Using the Exposure Slider seems like the obvious answer to correct an overexposed file. It is definitely going to be part of the solution, but it is rarely the whole answer.
Hover your cursor over each Tone Slider, and the relevant area of the Histogram will be highlighted.
Moving any Tone Slider to the left will darken the relevant tones. Slide to the right to lighten the tones.
The Tone Sliders in Lightroom can be adjusted in any order and moved around many times to achieve your final result. For an overexposed file, we recommend that you begin by adjusting the Tone Sliders in the following order.
As discussed above, it is in the Whites that clipping may occur. Adjust the Whites first to see how much detail you can recover.
In a file which is 2 or more stops overexposed, you can probably bring the Whites down a lot. Try around -50 to start, but taking it all the way to -100 is also common.
If you only saw very small spots of clipping in the Whites, then you may not need to adjust the Whites very much at all.
Now lower the Highlights, by sliding to the left. Try around -20 to -30 to start. The amount required will vary.
Adjusting the Highlights makes a big difference when you have some image areas which are overexposed and others not. It will help bring the lighter areas back into balance with the rest of the image.
Now that you can see the level of detail recovered in the Whites and the Highlights, it will be easier to find the right value for the Exposure slider. Keep an eye on the Histogram as you adjust the Exposure.
The Exposure Slider runs from -5 to +5, and is a lot more sensitive than the other tone controls. You can click on the number at the right and type in exact figures to make fine adjustments.
Once you have gone through the adjustments in this order, you can go back and refine them, as required.
Bring back some definition and contrast
You may find your image is now looking a little flat. Increase the Contrast a little and darken the Shadows to help restore a bit of punch and dynamics to the image.
At the same time, lighten the Blacks to compensate for any unnatural deep tones caused by decreasing the Exposure.
Use local adjustments to target overexposed areas
Sometimes it is not the entire image which is overexposed. There may be specific hot spots. For example, your subject might be well exposed, but the background is blown out and distracting.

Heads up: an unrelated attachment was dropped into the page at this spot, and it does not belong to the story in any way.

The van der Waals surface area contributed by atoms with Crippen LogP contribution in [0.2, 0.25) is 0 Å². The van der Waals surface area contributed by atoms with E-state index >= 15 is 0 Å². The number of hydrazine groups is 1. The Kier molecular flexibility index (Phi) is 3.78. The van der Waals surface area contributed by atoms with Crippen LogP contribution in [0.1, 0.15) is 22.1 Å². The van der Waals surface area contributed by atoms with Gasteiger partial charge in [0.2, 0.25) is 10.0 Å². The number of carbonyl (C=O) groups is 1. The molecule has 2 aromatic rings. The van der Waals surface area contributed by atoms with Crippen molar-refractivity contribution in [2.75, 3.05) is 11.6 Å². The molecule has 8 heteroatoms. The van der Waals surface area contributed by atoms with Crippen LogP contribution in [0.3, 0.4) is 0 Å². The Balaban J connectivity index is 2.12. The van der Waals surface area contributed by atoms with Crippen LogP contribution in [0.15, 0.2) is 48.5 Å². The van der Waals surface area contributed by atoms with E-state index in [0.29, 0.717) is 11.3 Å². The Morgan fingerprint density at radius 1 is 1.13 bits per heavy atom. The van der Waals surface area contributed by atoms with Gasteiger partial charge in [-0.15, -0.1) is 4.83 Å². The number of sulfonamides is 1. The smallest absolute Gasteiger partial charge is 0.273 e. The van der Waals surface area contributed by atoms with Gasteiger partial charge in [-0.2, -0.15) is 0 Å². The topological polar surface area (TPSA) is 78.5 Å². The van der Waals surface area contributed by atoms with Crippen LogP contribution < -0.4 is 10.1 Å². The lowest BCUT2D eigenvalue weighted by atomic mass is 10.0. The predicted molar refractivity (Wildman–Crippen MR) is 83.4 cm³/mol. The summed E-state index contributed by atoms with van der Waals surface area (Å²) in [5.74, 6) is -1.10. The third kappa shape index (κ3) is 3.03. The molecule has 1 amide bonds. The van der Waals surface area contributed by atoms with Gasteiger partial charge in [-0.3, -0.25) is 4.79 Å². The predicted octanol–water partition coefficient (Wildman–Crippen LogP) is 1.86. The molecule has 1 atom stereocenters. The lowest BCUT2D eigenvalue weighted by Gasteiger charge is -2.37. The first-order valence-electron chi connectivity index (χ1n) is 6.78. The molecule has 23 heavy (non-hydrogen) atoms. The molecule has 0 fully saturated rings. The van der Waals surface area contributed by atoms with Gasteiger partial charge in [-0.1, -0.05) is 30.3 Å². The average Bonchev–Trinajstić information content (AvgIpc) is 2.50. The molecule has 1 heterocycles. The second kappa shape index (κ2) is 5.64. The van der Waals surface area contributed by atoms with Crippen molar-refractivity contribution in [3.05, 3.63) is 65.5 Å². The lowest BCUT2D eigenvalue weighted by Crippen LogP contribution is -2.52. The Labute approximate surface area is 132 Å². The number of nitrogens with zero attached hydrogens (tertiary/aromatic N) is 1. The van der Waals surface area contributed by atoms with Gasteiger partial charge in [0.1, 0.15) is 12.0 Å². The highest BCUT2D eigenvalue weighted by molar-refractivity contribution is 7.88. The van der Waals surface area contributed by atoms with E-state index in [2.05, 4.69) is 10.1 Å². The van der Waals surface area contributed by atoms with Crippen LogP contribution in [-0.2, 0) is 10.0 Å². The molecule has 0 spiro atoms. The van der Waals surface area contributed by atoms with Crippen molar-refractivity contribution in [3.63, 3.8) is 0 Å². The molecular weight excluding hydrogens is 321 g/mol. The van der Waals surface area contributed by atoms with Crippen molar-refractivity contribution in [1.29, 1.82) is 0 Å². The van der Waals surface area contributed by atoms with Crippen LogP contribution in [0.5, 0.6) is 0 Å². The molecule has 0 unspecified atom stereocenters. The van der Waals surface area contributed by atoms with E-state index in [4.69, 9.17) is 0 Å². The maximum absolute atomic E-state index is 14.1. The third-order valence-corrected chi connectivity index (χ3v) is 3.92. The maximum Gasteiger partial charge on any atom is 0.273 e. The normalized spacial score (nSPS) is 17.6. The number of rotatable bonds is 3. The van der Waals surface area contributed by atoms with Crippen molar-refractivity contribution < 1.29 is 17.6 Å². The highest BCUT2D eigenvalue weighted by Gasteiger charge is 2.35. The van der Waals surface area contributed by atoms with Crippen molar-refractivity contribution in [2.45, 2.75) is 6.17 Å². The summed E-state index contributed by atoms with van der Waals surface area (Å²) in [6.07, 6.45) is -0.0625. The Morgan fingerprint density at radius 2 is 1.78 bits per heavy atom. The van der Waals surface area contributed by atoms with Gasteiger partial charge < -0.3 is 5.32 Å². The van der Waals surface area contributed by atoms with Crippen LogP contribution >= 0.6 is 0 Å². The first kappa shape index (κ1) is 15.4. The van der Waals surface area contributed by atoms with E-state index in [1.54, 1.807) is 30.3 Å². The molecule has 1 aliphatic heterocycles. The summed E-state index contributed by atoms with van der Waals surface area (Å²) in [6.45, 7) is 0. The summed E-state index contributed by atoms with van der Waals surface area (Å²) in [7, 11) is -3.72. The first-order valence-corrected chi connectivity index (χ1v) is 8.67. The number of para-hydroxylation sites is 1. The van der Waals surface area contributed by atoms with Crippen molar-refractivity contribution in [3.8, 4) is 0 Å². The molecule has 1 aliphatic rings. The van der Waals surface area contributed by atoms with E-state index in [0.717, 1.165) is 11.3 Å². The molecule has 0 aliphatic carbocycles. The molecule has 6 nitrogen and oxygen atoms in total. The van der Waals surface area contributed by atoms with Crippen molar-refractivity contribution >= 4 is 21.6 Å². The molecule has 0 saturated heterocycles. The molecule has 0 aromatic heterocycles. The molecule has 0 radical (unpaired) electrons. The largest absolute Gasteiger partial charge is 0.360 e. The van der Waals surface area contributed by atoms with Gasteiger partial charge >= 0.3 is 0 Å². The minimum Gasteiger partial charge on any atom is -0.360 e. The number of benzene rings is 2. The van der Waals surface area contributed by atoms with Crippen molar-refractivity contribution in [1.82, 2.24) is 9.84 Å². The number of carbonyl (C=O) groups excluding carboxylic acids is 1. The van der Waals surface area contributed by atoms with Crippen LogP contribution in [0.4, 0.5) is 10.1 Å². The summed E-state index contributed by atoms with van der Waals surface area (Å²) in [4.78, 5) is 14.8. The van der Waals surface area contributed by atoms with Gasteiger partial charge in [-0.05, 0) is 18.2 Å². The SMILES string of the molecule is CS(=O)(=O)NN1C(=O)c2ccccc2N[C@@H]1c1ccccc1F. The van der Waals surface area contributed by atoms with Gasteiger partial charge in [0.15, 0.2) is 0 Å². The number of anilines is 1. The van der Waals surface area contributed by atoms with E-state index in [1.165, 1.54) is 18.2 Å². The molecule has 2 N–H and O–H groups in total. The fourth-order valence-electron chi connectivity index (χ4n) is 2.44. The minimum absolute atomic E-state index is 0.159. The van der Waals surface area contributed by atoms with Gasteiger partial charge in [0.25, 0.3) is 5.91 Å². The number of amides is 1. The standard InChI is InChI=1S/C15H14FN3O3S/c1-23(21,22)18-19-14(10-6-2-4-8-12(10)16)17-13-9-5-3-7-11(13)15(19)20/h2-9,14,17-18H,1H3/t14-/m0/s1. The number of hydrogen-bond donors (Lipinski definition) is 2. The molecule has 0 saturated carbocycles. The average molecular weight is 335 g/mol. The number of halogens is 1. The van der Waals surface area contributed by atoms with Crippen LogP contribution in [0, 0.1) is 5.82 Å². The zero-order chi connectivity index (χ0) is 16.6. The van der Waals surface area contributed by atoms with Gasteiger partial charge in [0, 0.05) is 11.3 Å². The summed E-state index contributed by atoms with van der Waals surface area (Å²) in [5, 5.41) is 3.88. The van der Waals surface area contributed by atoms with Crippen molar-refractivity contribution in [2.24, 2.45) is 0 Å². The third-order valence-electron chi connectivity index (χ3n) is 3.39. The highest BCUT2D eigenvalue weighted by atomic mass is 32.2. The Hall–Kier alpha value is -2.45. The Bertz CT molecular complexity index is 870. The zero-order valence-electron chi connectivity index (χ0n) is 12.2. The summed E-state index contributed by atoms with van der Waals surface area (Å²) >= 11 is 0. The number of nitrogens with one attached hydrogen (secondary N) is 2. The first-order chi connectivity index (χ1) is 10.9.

Use the local adjustment tools to restrict your editing to only the overexposed areas. They are located in the tool strip underneath the Histogram.
Use the Adjustment Brush tool to paint over any overexposed areas. Then make adjustments to the tones in a similar manner to the global adjustments above. Be careful not to create any unnatural grey blobs.
How to correct an overexposed sky with the Graduated Filter (M) and Luminance Mask (Shift+Q)
On bright overcast days, it is easy to end up with an overexposed sky. The Graduated Filter applies adjustments in a gradient across the image and is an excellent way to correct this.
With the Graduated Filter selected (press M, or, you can find it under Masking as Liniar Gradient), you will see a cross-hair cursor when over the image. Click and drag to create a graduated selection area. The further you drag the softer the graduation will be.
You will see three lines—the midpoint, start, and end of the graduation. Press O to toggle on and off the red overlay which shows the selected area. You can click on the grey pin, or the outer lines to move and adjust the position of each. When you hover over the center line the cursor will change to indicate that the graduated selection can be rotated.
Position the gradient so that it covers the sky or problem area of your image. Use the Tone Sliders to correct the overexposure.
You can also add a Luminance Mask (press Shift+Q, or, you can find it under Masking as Luminance Range). This will target only areas within a specific range, and leave other areas unaffected. You can add the Lunimamce Range to the same Mask as the Linear Gradient (Note: The Keyboard Shortcut Shift+Q, is only for creating a new Mask), or you can Create a New Mask and choose the Lunimamce Range.
Use the sliders to select the luminance range you want to target. There are two little bracket sliders to control. Smoothness will change the fall-off rate of the effect—something like a feather value.
That covers the best tools in Lightroom Classic for processing overexposed images. We hope that you now feel ready to edit your own mages.
By using a combination of global and local adjustments it is possible to recover the detail in your file and restore a correct overall exposure.
Next, you can move on to retouching and color grading your image.